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Johnson & Johnson

You know what's never fun? Having to take bad-tasting medication — especially if you're a kid.

When I was little, I had to eat these tiny bitter pellets for my asthma because I wasn't old enough to use an inhaler. My parents called them sprinkles and put them on ice cream to try and trick me into thinking they weren't disgusting, but that only seemed to enhance their nasty taste. To this day, I have trouble even looking at vanilla ice cream without feeling nauseated.

That said, while it definitely wasn't a pleasant experience, these pellets kept my asthma under control throughout my early childhood.


Now imagine you're a child in a developing country with life-threatening pneumonia, and you're not old enough to take an antibiotic like amoxicillin in pill form, which is all your local medical facility has available. Suddenly, ingestible meds — no matter how bad they taste — sound pretty good, right?

Unfortunately such child-friendly treatments are not always accessible, especially in low-income countries. It's a big part of why pneumonia is the leading cause of child death by infection worldwide even though it's totally preventable.

Photo via iStock.

Enter researcher Sangwei Lu and her brilliant idea.

She created a peanut butter-based amoxicillin that not only treats pneumonia in children but also gives them a much needed boost of nutrition.

Lu is an adjunct professor at the University of California at Berkeley in its School of Public Health. Since her areas of expertise are vaccinology and infectious diseases, when a Gates Foundation Global Challenge for a child-friendly formulation of amoxicillin came around, she was primed to participate.

Amoxicillin for kids often comes in the form of a powder that has to be mixed with clean water and, once reconstituted, has to stay refrigerated until used — two difficult things to come by in developing countries. Meanwhile her peanut butter-based amoxicillin (appropriately named NutMox) is "ready to use, stable at room temperature, and can be given to children who cannot swallow [a pill] or [have trouble] chewing," Lu writes in an email.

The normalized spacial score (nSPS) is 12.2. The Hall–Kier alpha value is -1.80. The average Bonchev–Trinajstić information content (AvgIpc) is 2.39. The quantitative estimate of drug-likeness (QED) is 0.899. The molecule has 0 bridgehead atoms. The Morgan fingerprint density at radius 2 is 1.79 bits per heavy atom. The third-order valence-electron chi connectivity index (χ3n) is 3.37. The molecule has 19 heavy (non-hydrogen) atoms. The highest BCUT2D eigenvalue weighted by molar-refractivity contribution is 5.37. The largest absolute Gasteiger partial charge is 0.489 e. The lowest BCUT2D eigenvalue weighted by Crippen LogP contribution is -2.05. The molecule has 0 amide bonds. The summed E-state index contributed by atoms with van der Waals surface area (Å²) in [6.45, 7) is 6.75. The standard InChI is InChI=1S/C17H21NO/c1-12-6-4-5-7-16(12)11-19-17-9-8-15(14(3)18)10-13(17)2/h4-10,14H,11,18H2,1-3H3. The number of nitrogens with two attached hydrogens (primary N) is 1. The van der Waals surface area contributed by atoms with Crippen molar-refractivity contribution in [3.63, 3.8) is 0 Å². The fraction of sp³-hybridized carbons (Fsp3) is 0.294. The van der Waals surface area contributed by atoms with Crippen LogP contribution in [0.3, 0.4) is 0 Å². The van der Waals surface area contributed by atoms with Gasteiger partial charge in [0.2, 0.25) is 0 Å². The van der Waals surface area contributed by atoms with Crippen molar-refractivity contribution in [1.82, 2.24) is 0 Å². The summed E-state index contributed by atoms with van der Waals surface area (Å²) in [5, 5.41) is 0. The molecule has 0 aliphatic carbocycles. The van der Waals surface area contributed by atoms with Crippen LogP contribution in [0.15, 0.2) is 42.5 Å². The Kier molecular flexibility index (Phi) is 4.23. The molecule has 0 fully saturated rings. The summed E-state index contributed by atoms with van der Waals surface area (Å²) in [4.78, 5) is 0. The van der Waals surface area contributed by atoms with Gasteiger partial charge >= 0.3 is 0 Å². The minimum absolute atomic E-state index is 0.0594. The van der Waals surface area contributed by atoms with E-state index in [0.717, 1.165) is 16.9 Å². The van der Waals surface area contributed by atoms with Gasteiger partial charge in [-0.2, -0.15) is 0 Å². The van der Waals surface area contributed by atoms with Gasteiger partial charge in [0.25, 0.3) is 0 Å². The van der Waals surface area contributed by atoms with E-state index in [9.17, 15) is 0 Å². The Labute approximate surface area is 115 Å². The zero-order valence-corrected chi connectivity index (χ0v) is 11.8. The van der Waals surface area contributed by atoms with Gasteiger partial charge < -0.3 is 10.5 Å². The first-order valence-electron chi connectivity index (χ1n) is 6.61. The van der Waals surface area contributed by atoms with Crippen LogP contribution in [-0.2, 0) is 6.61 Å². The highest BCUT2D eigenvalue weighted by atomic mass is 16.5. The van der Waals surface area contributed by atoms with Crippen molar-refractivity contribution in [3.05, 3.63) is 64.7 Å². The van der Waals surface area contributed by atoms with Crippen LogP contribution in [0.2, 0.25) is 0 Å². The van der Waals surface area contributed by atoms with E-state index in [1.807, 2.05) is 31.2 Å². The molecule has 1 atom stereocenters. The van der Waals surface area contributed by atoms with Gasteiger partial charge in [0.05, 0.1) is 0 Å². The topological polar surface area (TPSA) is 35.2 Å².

But it's not just a treatment for kids with pneumonia. Because NutMox has a protein-rich base, it can be combined with other ready-to-use therapeutic food (RUTF) to treat severe malnutrition, which also happens to be one of the main risk factors for pediatric pneumonia.

[rebelmouse-image 19477360 dam="1" original_size="800x533" caption="A child receives a peanut-butter based nutrition packet to help fight malnutrition. Photo via USAID Africa Bureau/Wikimedia Commons." expand=1]A child receives a peanut-butter based nutrition packet to help fight malnutrition. Photo via USAID Africa Bureau/Wikimedia Commons.

So it's a life-saving medicine and a viable preventative measure all in one.

Peanut butter also masks the taste of medicine, which means no kid suffering from pneumonia will have to endure the bitter grossness I had to.

It's no surprise that when PATH — a nonprofit that's leading the way in global health innovation — got wind of NutMox, they approached Lu to collaborate.

"I think it is a great opportunity given PATH's commitment to global health and their experiences working to develop medicines for people in need," Lu explains.

The partnership will no doubt help push NutMox's progress forward. And now, thanks to the grant they've received as a Gen H finalist, distribution of a final product to countries in need is a much clearer reality.

So far, pre-clinical testings of NutMox have been completed. The next step involves performing a trial using human volunteers to demonstrate that the amoxicillin formula is equivalent to a current formula that's been approved by the FDA. If the trial is successful, they'll work with pharmaceutical partners to obtain regulatory approval for NutMox as a new formulation of amoxicillin.

Photo via iStock.